Product Innovation : Your Idea - When Have You Developed It Far Enough?

The arrival of the high-tech supermarket trolley provides some insight into the process of idea development and the importance of optimising a proposition before launch.

It's 15 years since supermarket trolleys were first identified as an area of business opportunity and ripe for innovation. Trolley advertising was born - remember those printed cards that were carried on a slot in the trolley?

It was low-tech. Was it a success? Well, we have no data on the revenues that supermarkets achieved through selling this space. But judging by that most unscientific of data sources - our collective memory - this was media space that could not always be sold.

Should this first trolley innovation have been brought to market? Our view is yes and no.

Yes - the identification of the trolley as media space was important and paved the way for further development.

No - the trolley development was low-tech, but even so, with a bit more development it could have been more successful.

Any new product is a balance of technology, cost and features to meet customer needs and wants. On initial inspection the low-tech trolley is a balance of low level technology, low cost and low features.

However, with the benefit of hindsight and by comparing it with the new high-tech trolley - high-tech, high cost and high level of features, we can now see that there was a failure to develop the low-tech version sufficiently.

The low-tech version only offered features that met the needs of the retailer. It provided them with potential advertising revenues. For the shopper, there was little benefit - only the advertising. And there it was – advertising for a single product for the duration of this, and probably the next shopping trip too. The advertised product may or may not have been relevant to the shopper.

This new high-tech trolley is very different. Of course, what we hear about are the high-tech features, but far more important for its success are the total array of benefits and who they are for.

For the retailer the trolley brings screen-based multimedia advertising. The retailers will be able to command premium media rates. The trolley also collects data about the shopper's journey through the store - useful stuff for the retailer's marketing teams.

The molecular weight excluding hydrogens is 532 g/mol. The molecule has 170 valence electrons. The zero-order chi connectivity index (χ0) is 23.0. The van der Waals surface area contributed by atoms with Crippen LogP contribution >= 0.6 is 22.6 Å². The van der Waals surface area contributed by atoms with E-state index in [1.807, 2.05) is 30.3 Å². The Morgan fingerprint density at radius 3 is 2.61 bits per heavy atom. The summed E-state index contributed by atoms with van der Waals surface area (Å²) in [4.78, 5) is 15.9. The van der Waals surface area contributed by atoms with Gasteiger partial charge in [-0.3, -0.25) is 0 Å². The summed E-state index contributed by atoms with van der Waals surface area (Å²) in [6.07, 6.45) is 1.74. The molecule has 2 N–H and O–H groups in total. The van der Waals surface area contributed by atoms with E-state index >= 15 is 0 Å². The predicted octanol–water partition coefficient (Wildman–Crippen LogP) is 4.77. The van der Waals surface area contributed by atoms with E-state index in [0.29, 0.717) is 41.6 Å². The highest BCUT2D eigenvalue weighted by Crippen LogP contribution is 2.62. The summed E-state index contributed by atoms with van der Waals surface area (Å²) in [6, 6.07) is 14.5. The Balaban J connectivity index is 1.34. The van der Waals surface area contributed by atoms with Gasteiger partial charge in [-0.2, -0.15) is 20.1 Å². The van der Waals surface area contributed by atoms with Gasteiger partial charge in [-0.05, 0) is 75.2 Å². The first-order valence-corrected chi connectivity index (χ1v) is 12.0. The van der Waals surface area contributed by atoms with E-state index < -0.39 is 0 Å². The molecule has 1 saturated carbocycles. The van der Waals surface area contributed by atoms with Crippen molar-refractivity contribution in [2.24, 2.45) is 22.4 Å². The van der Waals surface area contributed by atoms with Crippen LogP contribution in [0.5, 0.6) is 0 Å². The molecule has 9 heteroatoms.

The breakthrough is that the new trolley also benefits the shopper. The wi-fi enabled positioning system helps shoppers to orientate themselves in the store. (Particularly important considering the number of store refurbishments and seasonal changes to layout these days.) It also provides the shopper with diet information and communicates promotions, including where special packs can be found.

So, finally now the shopper gets 'trolley benefits' The question is why not before?

But we needed the wi-fi and the screen technology in order to deliver these shopper benefits didn't we?

Not necessarily! The real problem with the earlier version was not that it was low-tech. Rather it completely ignored the needs of the shopper. By continuing the development process a little further, benefits could have been provided for the shopper on the low-tech trolley too.

For example, the low-tech equivalent of the wi-fi positioning system would be, quite simply, a map. (Useful, even in low-tech format for the reasons outlined above)

Getting to the idea of the map, could have made the whole trolley advertising concept more powerful. A map/store plan would have been a focus for the shopper's attention – a reason to look at the trolley. Perhaps the advertising could have been positioned around the map. There could have been more than one brand of advertising on it... and so on...

Suggested Action

Add a checklist to your innovation process. How well does the concept deliver against each type of user's needs? It will remind you to move beyond consideration of the primary target market.

At the very least you will avoid missing some quick-wins that could power up your proposition. At best you could turn an incremental innovation into a breakthrough product or service.